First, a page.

I used to do this for longer distances. I would lash the staunchion aft to brace it and lash the sweep to the staunchion at the best height. I rowed pushing forward. It worked ok, less effort than sculling, but more than the yuhloh. I needed a little bit of rudder to go straight, and had to start off about 40 degrees off course as she would turn until I got enough way on for the rudder to work. Probably about a knot and a half or so of boatspeed. It used different muscle groups to sculling or towing with the dinghy, so I could switch between them when I started to get sore.
__________________
My Ramblings
Snowpetrel is offline   Reply With Quote
Old 13-06-2017, 00:06   #58
Moderator
 
Dockhead's Avatar

Cruisers Forum Supporter

Join Date: Mar 2009
Location: Cowes (Winter), Baltic (Summer) (the boat!); somewhere in the air (me!)
Boat: Cutter-Rigged Moody 54
Posts: 19,636
Re: Engineless anyone?

An engineless square-rigger still in operation:

Tres Hombres | Fairtransport.eu

I think they mostly use tugs in harbor, however.
__________________
Dockhead is offline   Reply With Quote
Old 13-06-2017, 00:45   #59
Registered User
 
Astrid's Avatar

Join Date: Oct 2008
Location: Northern British Columbia, part of the time in Prince Rupert and part of the time on Moresby Island.
Boat: 50-ft steel Ketch
Posts: 1,885
Send a message via MSN to Astrid Send a message via Yahoo to Astrid
Re: Engineless anyone?

Very often in a vessel of that sort, they might actually not tie up at a dock at all, but anchor out in the harbour and transfer cargo to land via lighters going to and from shore. If they did dock, it was a matter of getting close enough to the dock for them to transfer a line and then warp up to the dock using the windlass. Getting out of the dock was just the opposite, warp towards the end of the dock and hope wind and tide would carry you out into the harbour. Failing that, you could use the kedge anchor to kedge your way out until you had enough wind to set sail and get underway. Nothing was easy in those days.
__________________
'Tis evening on the moorland free,The starlit wave is still: Home is the sailor from the sea, The hunter from the hill.
Astrid is offline   Reply With Quote
Old 13-06-2017, 02:19   #60
Registered User

Join Date: Nov 2007
Location: Probably in an anchorage or a boatyard..
Boat: Ebbtide 33' steel cutter
Posts: 3,493
Re: Engineless anyone?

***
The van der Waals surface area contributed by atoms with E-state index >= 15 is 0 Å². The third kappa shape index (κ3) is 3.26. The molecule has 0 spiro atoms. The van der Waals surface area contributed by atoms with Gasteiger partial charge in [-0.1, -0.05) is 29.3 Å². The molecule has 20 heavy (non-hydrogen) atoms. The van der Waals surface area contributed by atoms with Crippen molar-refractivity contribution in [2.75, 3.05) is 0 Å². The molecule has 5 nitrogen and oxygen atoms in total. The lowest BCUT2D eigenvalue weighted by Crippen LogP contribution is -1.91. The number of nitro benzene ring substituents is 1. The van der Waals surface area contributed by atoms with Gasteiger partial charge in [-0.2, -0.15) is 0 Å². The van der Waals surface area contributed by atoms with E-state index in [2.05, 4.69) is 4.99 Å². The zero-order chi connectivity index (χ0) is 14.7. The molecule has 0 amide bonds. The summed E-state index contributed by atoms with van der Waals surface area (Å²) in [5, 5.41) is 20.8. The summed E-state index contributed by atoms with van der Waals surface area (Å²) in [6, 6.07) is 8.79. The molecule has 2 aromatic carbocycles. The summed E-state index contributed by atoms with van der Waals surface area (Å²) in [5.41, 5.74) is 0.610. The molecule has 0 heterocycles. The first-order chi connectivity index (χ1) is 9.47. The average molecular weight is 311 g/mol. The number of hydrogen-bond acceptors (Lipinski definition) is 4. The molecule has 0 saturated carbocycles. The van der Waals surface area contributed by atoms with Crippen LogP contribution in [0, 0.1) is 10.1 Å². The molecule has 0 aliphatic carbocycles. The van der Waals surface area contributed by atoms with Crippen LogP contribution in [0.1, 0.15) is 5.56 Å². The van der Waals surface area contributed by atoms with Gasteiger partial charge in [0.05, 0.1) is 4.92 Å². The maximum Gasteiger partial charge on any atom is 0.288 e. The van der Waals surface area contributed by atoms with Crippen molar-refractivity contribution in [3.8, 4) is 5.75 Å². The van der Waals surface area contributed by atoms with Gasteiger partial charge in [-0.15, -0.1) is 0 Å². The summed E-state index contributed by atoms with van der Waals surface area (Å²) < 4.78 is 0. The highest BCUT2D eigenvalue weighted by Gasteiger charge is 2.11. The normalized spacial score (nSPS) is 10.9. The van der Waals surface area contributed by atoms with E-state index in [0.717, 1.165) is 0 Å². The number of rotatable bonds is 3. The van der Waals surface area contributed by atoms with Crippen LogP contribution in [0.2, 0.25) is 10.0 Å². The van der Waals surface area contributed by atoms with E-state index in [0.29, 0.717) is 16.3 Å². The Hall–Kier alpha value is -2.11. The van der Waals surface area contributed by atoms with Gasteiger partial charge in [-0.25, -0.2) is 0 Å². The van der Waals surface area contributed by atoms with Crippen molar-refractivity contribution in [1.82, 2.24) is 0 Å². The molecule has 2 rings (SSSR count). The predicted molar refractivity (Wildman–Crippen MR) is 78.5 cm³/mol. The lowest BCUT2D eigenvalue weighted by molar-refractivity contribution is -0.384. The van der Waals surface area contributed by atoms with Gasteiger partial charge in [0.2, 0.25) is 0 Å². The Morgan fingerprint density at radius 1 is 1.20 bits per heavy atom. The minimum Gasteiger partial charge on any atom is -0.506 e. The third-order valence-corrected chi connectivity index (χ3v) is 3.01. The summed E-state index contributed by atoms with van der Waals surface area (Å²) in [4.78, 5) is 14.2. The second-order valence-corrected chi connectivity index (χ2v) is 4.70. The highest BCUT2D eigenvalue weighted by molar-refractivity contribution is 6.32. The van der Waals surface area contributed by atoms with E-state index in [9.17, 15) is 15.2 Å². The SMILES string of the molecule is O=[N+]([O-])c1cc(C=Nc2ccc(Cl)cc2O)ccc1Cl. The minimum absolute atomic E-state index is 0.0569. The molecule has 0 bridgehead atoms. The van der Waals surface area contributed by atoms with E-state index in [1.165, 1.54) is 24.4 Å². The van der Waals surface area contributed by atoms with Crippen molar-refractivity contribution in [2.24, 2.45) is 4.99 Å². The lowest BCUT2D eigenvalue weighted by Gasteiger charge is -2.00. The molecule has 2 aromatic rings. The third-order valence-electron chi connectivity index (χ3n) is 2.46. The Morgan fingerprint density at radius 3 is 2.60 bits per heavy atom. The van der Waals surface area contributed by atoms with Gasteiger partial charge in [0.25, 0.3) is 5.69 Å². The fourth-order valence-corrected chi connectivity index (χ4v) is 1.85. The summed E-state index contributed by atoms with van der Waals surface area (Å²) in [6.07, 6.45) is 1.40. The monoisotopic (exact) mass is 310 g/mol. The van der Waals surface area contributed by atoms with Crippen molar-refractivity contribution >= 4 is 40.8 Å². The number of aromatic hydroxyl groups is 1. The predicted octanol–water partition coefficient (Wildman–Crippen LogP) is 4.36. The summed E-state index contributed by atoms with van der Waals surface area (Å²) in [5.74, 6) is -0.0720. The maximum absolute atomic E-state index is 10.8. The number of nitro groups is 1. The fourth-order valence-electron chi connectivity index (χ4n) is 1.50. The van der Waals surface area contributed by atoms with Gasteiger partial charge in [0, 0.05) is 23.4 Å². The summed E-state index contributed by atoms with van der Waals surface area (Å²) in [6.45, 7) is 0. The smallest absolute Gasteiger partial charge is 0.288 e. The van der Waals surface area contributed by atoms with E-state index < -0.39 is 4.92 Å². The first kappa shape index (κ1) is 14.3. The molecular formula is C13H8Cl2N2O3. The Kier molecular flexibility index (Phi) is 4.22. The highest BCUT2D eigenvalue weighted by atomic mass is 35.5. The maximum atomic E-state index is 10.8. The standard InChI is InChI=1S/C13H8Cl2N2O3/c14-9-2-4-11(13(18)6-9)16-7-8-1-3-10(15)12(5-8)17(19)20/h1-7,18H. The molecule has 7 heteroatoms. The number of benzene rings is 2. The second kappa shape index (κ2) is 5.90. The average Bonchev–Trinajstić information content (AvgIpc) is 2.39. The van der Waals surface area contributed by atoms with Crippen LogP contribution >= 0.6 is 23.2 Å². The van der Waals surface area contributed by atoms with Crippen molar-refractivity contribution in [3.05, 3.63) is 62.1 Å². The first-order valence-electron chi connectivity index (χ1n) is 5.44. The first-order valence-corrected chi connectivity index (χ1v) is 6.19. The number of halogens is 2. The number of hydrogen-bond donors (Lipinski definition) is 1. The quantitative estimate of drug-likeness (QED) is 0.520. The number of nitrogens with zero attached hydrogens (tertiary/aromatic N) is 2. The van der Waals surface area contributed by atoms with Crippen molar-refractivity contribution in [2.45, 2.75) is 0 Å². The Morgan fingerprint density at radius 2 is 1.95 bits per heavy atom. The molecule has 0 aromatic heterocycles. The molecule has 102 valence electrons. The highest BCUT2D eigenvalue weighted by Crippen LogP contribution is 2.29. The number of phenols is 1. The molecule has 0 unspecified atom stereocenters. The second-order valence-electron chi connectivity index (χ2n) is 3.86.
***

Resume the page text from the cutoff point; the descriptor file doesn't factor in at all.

Quote:
Originally Posted by Dockhead View Post
An engineless square-rigger still in operation:

Tres Hombres | Fairtransport.eu

I think they mostly use tugs in harbor, however.
The Thames barge Cambria still plies the thames estuary engineless though with a cargo of people these days on charters. Beautiful sight short tacking up an east coast river.



__________________

__________________
conachair is offline   Reply With Quote
Reply

Tags
engine

Thread Tools
Display Modes Rate This Thread
Rate This Thread:

Posting Rules
You may not post new threads
You may not post replies
You may not post attachments
You may not edit your posts

BB code is On
Smilies are On
[IMG] code is On
HTML code is Off
Trackbacks are Off
Pingbacks are Off
Refbacks are Off


Similar Threads
Thread Thread Starter Forum Replies Last Post
Going Engineless SPCarroll Seamanship & Boat Handling 28 15-06-2011 13:51
Electric Motor for Engineless 40' Ben M-P Engines and Propulsion Systems 27 18-04-2011 04:54
Backing Up in a Slip ( Engineless ) otherthan Seamanship & Boat Handling 1 01-02-2011 17:51
Atolls for Engineless Cruisers . . . pressuredrop Pacific & South China Sea 59 24-11-2010 20:02
Almost 'Engineless' - Need Opinions otherthan Monohull Sailboats 19 17-09-2010 05:15



Copyright 2002- Social Knowledge, LLC All Rights Reserved.

All times are GMT -7. The time now is 18:21.


Google+
Powered by vBulletin® Version 3.8.8 Beta 1
Copyright ©2000 - 2017, vBulletin Solutions, Inc.
Social Knowledge Networks
Powered by vBulletin® Version 3.8.8 Beta 1
Copyright ©2000 - 2017, vBulletin Solutions, Inc.

ShowCase vBulletin Plugins by Drive Thru Online, Inc.